Yesterday, Apple (NASDAQ: AAPL) announced that it had awarded $390 million to Finisar (NASDAQ: FNSR) as part of a brilliant bet on the future of 3D sensing. However, Apple interchangeably referred to this sum as an "award" as well as an "investment," which led to some head-scratching among investors. Did Apple take a stake in Finisar? Confusion around the answer to that question may have contributed to the 23% pop that Finisar shares enjoyed yesterday.
Oddly, there wasn't a similar misunderstanding when Apple announced an award/investment in Corning earlier this year (and Corning shares barely budged), though the award was even more explicitly referred to as "Apple's investment," while yesterday's announcement mostly referred to "Finisar's significant investment."
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Apple did not invest in Finisar
In response to the uncertainty, Finisar issued a statement and filed it with the SEC:
Apple is not taking an equity stake in Finisar, nor does the award represent a debt investment of any type. In that case, what exactly is Apple actually getting for its money? Will it own some of the manufacturing infrastructure? Judging by Finisar's language above, it looks like the $390 million is essentially a prepayment for future purchases of 3D-sensing components -- those vertical-cavity surface-emitting lasers (VCSELs).
In other words, you can consider it an investment in Apple's future component needs and supply chain.
Apple prepays suppliers all the time
Prepayments for components are actually a huge part of Apple's supply chain, and have always been. This line has long been a fixture of Apple's regulatory filings: "In addition, the Company has made prepayments associated with long-term supply agreements to secure supply of inventory components."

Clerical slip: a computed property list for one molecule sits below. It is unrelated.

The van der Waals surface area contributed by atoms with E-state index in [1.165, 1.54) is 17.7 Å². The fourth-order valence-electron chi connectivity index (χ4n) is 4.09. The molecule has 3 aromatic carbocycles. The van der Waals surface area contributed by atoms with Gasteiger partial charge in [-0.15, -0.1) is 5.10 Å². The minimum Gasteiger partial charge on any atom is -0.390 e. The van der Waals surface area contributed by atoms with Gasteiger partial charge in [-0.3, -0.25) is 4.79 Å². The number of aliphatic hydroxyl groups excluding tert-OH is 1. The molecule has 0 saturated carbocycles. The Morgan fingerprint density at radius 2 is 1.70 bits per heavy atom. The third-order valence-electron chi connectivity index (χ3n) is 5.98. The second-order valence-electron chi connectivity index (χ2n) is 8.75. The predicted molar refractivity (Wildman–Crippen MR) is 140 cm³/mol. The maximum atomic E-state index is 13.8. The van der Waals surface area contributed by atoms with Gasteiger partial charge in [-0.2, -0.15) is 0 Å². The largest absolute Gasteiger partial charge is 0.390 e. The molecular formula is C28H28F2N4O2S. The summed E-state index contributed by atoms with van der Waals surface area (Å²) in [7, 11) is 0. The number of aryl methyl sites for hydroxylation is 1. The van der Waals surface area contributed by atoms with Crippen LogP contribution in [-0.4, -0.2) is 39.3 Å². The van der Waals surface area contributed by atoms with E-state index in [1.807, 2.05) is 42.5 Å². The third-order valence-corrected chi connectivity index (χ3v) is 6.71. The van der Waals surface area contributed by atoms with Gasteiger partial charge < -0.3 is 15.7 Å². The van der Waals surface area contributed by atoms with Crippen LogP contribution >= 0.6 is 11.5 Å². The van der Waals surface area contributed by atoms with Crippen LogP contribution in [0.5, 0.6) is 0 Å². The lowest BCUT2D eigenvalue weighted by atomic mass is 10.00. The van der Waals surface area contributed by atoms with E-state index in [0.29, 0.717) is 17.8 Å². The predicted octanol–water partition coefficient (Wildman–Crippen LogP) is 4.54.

In fact, Apple's doomed partnership with GT Advanced Technology a few years back for sapphire was structured in a similar fashion: Apple made several prepayments that were intended to be redeemed toward future sapphire purchases. These prepayments helped GT Advanced fund the construction of a facility in Mesa, Arizona (which has since been repurposed as a data center). GT Advanced was not in the greatest financial position, and needed this money upfront for the project to move forward. Worse yet, the supply agreements would have let Apple buy sapphire from GT at prices "below market value."
Despite some similarities, the deal with Finisar is very different. First of all, Finisar is in a stronger financial position, and Apple's money is essentially accelerating the timeline of Finisar's ramp. The VCSEL market is expected to boom in the years ahead thanks to demand across many applications, and Finisar was already interested in ramping capacity. On an earnings call in March, CEO Jerry Rawls said, "We are going to produce in calendar year 2017, many, many more VCSEL than we have ever produced in our history." Finisar can expand capacity a lot faster now.
It's also worth noting that prepayments are actually a form of debt, just not a debt investment. Finisar hasn't earned or recognized that revenue yet, and hypothetically could be on the hook to pay it back if things go sideways, like in GT Advanced's case. Apple isn't a debt investor, but might effectively be a creditor (like any customer a company might owe a refund to). It just so happens that Apple will presumably accept components as repayment. This was how the GT Advanced deal was set up: It would repay what it owed to Apple in the form of sapphire.
While GT Advanced had filed its supply agreements with the SEC for investors to see (since the Apple deal would have transformed GT Advanced dramatically), Finisar has not. These agreements included important provisions that GT Advanced could not supply sapphire for other consumer electronics products. Whether or not Apple's supply agreements with Finisar include similar provisions is what I'm most interested in, because if so, then Apple may be able to preclude Android rivals from catching up in 3D sensing (at least in meaningful volumes) for years.
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Evan Niu, CFA owns shares of Apple. The Motley Fool owns shares of and recommends Apple. The Motley Fool has the following options: long January 2020 $150 calls on Apple and short January 2020 $155 calls on Apple. The Motley Fool has a disclosure policy.